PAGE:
Backwards, she said, is the kind of business that naturally draws interest. As more people started talking about the distillery, she began to consider her role in moving Wyoming forward.

She found that people were often most open to new ideas on boards like CAEDA. There, she learned that state and local boards are a great place for young people to get involved — especially because a board made up of people in the same age demographic can suffer from stagnation.

“Generally, the demographics on most of our boards and governing bodies are pretty homogenous, and I think it naturally falls that way because, well, of the way of the world,” Pollock said.

“If younger people push out of the comfort zone a little bit and get involved, it think it makes a board stronger,” she said. “I really believe you need both people who have been involved for a long time, and people that haven’t, to truly have meaningful discussion, otherwise you are just in an echo chamber.”

The challenge, Pollock acknowledged, is that when you make your ideas known, you can be vulnerable to criticism.

“Basically, what you are asking of people is to put themselves in a position where they can draw criticism, or where their opinions can be shot down. Nobody really wants that,” she said. “It’s much easier to have opinions and share them in your own echo chambers, but that is not where those ideas need to most be heard. … They need to be heard out in the open. There are real challenges, and it is a hard position to be in.”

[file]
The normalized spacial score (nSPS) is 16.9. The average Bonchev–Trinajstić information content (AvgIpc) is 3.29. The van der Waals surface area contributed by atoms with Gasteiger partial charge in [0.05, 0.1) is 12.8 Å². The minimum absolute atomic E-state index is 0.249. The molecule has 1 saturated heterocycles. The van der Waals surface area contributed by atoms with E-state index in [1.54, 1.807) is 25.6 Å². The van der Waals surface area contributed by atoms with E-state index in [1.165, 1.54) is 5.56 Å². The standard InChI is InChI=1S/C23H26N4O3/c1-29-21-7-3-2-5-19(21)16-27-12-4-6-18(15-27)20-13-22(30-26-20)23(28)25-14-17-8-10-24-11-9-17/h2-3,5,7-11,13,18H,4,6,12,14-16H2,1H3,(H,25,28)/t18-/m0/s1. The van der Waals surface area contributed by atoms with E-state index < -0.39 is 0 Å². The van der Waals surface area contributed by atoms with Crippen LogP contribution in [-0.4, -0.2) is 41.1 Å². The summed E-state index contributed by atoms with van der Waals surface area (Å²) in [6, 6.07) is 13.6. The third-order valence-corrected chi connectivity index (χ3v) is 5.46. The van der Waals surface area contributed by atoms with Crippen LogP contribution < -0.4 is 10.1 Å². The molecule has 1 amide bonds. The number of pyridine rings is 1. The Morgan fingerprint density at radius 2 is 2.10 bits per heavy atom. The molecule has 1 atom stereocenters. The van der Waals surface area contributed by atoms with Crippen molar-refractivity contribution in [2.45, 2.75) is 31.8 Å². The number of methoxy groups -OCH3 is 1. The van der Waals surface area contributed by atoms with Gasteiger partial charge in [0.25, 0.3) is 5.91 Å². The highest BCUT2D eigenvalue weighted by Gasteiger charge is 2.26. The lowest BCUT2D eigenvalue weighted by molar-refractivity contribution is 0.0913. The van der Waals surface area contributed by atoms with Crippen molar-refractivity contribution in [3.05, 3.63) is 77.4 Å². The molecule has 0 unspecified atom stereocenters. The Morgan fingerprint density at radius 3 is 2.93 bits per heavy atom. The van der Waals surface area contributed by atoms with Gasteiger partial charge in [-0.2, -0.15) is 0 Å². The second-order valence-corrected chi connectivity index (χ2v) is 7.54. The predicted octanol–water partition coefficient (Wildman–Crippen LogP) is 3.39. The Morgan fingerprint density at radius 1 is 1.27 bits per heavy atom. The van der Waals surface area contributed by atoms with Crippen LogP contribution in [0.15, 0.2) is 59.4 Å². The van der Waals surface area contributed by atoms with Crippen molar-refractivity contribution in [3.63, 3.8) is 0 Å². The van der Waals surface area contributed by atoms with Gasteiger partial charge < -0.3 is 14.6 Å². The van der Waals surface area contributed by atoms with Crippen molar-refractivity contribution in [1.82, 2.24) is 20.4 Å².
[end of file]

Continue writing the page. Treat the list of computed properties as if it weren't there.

Because she shares her ideas, Pollock is an example of what Wyoming can be, Kaufman said.

“She really is a role model for the women coming behind her on how to get involved, claim your space and make change and really influence your community in a positive way,” Kaufman said.

And for Pollock, Wyoming is home.

“I don’t want to have to move to find the things I want, and I don’t think anyone else should have to either,” Pollock said. “There are so many reasons why we love being in Wyoming. I have high expectations for this place that I call home. If you’re going to have that, you’re going to have to contribute.”

 

Editor’s note: On Dec. 10, 1869, Wyoming territory passed the first law in United States history granting women the right to vote and hold public office. At The Sheridan Press, we are counting down to the 150th anniversary with a new series, “Year of Wyoming Women,” to be published on the 10th of every month.

By |Feb. 10, 2019|

About the Author:

Carrie Haderlie is a Wyoming native and freelance writer who has called the northeastern, southern and central parts of the state home. With over a decade of news writing experience, she mainly contributes feature stories to The Sheridan Press.